Drupal has (1) a lot of fans, (2) a lot of people who wonder what the heck it is, and (3) a lot of people who complain about it.
Sometimes, a Drupal user is each of these at the same time.
Officially, Drupal is “an open source content management platform powering millions of websites and applications.” Thousands of add-on modules and designs are available, and individuals, groups, organizations and companies use Drupal “to build everything from personal blogs to enterprise applications.” Indeed, some big and well-known sites use Drupal, including The Economist, Examiner.com and the White House, to name a few.
There is a learning curve, but Drupal specialist Dani Nordin’s new book can help you (1) get started with Drupal, (2) help you wrap your mind “around the way Drupal handles design challenges,” and (3) help you master important techniques and tools. You will also learn the importance of doing detailed site planning first and keeping up with version control, even if you are a solo designer.
The book focuses on Drupal 7, but much of the material can be used with Drupal 6. Some parts of the book are “version-agnostic.”
Dani Nordin also offers case studies involving two of her ongoing efforts, so readers can “see how these ideas work in the real world, with all the frustrations and moments of unexpected joy that happen in real projects.”
She adds: “Through these projects, I can show you a typical Drupal design process—from creating the project brief to ideation and sketches to prototyping and applying our look and feel to the site’s theme.”
Drupal for Designers is a compilation of three previous short guides, with new materials added. It is aimed, the author says, at “the solo site builder or small team that’s itching to do interesting things with Drupal but needs a bit of help understanding how to set up a successful Drupal project.”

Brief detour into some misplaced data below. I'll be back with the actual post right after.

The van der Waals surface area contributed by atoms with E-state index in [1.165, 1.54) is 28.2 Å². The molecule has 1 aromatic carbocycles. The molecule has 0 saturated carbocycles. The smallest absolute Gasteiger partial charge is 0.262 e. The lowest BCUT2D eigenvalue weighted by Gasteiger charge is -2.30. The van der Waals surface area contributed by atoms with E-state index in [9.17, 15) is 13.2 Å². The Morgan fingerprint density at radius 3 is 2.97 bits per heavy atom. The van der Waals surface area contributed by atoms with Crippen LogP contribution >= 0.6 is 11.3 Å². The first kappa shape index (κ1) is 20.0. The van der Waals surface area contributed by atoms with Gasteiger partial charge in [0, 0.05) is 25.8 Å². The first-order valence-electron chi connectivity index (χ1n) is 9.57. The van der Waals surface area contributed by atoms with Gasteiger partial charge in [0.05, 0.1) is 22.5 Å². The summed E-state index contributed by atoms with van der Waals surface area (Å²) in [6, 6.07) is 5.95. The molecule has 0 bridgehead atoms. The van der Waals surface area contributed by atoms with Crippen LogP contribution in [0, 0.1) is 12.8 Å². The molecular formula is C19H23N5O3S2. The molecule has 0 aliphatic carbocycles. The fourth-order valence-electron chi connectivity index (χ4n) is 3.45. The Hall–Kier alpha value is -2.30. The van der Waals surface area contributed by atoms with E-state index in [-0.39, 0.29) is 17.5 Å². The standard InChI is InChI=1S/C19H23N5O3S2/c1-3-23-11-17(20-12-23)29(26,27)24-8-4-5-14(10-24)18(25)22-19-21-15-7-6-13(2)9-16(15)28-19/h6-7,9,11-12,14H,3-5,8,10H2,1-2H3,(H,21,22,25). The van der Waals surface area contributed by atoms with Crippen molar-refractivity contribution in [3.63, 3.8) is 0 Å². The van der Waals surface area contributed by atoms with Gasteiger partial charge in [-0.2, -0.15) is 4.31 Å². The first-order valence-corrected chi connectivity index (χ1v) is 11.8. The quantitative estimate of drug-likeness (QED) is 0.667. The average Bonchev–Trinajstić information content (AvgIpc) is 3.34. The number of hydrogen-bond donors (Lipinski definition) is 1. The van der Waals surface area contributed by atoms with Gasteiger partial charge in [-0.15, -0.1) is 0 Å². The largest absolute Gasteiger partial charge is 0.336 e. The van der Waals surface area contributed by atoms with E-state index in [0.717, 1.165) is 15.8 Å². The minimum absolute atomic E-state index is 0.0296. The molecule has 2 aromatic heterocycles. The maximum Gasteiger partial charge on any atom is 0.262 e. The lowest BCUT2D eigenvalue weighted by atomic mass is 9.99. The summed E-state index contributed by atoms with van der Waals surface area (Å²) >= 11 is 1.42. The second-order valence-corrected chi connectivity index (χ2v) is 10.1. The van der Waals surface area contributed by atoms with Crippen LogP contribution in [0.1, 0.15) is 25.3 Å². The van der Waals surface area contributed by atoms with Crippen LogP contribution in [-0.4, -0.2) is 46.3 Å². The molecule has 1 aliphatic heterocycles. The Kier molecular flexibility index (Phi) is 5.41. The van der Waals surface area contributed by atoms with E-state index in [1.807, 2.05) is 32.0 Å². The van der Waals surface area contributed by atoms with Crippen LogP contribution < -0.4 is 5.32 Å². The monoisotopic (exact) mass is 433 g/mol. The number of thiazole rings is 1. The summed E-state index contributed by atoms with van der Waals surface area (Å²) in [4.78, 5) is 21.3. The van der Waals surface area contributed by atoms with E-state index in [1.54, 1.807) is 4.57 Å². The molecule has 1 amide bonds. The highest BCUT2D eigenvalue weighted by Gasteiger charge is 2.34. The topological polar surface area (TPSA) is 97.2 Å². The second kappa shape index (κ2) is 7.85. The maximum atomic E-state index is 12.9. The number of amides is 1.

To work with Drupal, you should have some familiarity with HTML and CSS, and you should be open to learning some PHP.
Drupal for Designers has 303 pages and 22 chapters that are grouped into seven parts:
- Part 1: Discovery and User Experience
- Part 2: Sketching, Visual Design, and Layout
- Part 3: Setting Up a Local Development Environment
- Part 4: Prototyping in Drupal
- Part 5: Making It Easier to Start Projects
- Part 6: Working with Clients
- Part 7: Sample Documents (for designers, including a project brief, a work agreement, and a project proposal)
There is no one “right” way to use Drupal, the author notes. “Every Drupal designer and site builder has his or her own approach to creating projects….”
But careful planning and design work up front will be essential to your success, she emphasizes.
— Si Dunn